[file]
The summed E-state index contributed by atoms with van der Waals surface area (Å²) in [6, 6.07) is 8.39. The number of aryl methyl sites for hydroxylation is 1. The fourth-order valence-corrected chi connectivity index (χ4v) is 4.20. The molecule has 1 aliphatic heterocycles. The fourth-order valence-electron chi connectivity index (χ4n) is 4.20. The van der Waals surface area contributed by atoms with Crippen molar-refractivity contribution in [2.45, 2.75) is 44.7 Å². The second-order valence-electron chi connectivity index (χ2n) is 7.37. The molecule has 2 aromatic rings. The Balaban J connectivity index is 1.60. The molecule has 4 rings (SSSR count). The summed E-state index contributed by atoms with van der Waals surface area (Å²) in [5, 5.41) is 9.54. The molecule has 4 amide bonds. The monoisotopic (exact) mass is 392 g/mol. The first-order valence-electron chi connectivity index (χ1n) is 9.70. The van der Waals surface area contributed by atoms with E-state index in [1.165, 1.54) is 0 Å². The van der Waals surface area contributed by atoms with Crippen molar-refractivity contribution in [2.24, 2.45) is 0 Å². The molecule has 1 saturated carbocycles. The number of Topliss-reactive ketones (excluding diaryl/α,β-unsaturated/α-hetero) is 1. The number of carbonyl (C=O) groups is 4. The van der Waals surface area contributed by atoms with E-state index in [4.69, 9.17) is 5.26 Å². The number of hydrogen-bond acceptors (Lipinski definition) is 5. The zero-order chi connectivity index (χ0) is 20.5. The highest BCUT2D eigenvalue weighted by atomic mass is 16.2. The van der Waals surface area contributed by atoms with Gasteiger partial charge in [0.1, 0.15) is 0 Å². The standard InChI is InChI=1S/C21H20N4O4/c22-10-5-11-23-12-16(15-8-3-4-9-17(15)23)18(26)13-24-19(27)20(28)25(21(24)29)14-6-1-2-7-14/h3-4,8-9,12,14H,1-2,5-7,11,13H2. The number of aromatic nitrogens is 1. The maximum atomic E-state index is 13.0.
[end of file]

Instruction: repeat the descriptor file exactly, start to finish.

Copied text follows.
The summed E-state index contributed by atoms with van der Waals surface area (Å²) in [6, 6.07) is 8.39. The number of aryl methyl sites for hydroxylation is 1. The fourth-order valence-corrected chi connectivity index (χ4v) is 4.20. The molecule has 1 aliphatic heterocycles. The fourth-order valence-electron chi connectivity index (χ4n) is 4.20. The van der Waals surface area contributed by atoms with Crippen molar-refractivity contribution in [2.45, 2.75) is 44.7 Å². The second-order valence-electron chi connectivity index (χ2n) is 7.37. The molecule has 2 aromatic rings. The Balaban J connectivity index is 1.60. The molecule has 4 rings (SSSR count). The summed E-state index contributed by atoms with van der Waals surface area (Å²) in [5, 5.41) is 9.54. The molecule has 4 amide bonds. The monoisotopic (exact) mass is 392 g/mol. The first-order valence-electron chi connectivity index (χ1n) is 9.70. The van der Waals surface area contributed by atoms with E-state index in [1.165, 1.54) is 0 Å². The van der Waals surface area contributed by atoms with Crippen molar-refractivity contribution in [2.24, 2.45) is 0 Å². The molecule has 1 saturated carbocycles. The number of Topliss-reactive ketones (excluding diaryl/α,β-unsaturated/α-hetero) is 1. The number of carbonyl (C=O) groups is 4. The van der Waals surface area contributed by atoms with E-state index in [4.69, 9.17) is 5.26 Å². The number of hydrogen-bond acceptors (Lipinski definition) is 5. The zero-order chi connectivity index (χ0) is 20.5. The highest BCUT2D eigenvalue weighted by atomic mass is 16.2. The van der Waals surface area contributed by atoms with Gasteiger partial charge in [0.1, 0.15) is 0 Å². The standard InChI is InChI=1S/C21H20N4O4/c22-10-5-11-23-12-16(15-8-3-4-9-17(15)23)18(26)13-24-19(27)20(28)25(21(24)29)14-6-1-2-7-14/h3-4,8-9,12,14H,1-2,5-7,11,13H2. The number of aromatic nitrogens is 1. The maximum atomic E-state index is 13.0.